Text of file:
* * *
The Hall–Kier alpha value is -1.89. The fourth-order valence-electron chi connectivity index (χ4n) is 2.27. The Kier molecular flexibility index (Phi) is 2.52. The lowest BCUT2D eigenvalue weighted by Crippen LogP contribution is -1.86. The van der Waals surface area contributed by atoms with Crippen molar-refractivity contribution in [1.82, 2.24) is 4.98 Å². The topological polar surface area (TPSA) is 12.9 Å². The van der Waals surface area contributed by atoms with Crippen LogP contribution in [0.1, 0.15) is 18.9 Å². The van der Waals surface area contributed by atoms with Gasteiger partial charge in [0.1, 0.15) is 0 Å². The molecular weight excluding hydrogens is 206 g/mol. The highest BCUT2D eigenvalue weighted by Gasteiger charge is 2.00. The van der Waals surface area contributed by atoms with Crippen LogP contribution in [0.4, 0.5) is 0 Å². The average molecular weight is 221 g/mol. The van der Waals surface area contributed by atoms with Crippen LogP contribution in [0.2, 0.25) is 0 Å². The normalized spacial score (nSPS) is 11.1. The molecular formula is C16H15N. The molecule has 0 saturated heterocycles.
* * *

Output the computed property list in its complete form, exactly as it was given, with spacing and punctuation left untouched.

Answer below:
The Hall–Kier alpha value is -1.89. The fourth-order valence-electron chi connectivity index (χ4n) is 2.27. The Kier molecular flexibility index (Phi) is 2.52. The lowest BCUT2D eigenvalue weighted by Crippen LogP contribution is -1.86. The van der Waals surface area contributed by atoms with Crippen molar-refractivity contribution in [1.82, 2.24) is 4.98 Å². The topological polar surface area (TPSA) is 12.9 Å². The van der Waals surface area contributed by atoms with Crippen LogP contribution in [0.1, 0.15) is 18.9 Å². The van der Waals surface area contributed by atoms with Gasteiger partial charge in [0.1, 0.15) is 0 Å². The molecular weight excluding hydrogens is 206 g/mol. The highest BCUT2D eigenvalue weighted by Gasteiger charge is 2.00. The van der Waals surface area contributed by atoms with Crippen LogP contribution in [0.4, 0.5) is 0 Å². The average molecular weight is 221 g/mol. The van der Waals surface area contributed by atoms with Crippen LogP contribution in [0.2, 0.25) is 0 Å². The normalized spacial score (nSPS) is 11.1. The molecular formula is C16H15N. The molecule has 0 saturated heterocycles.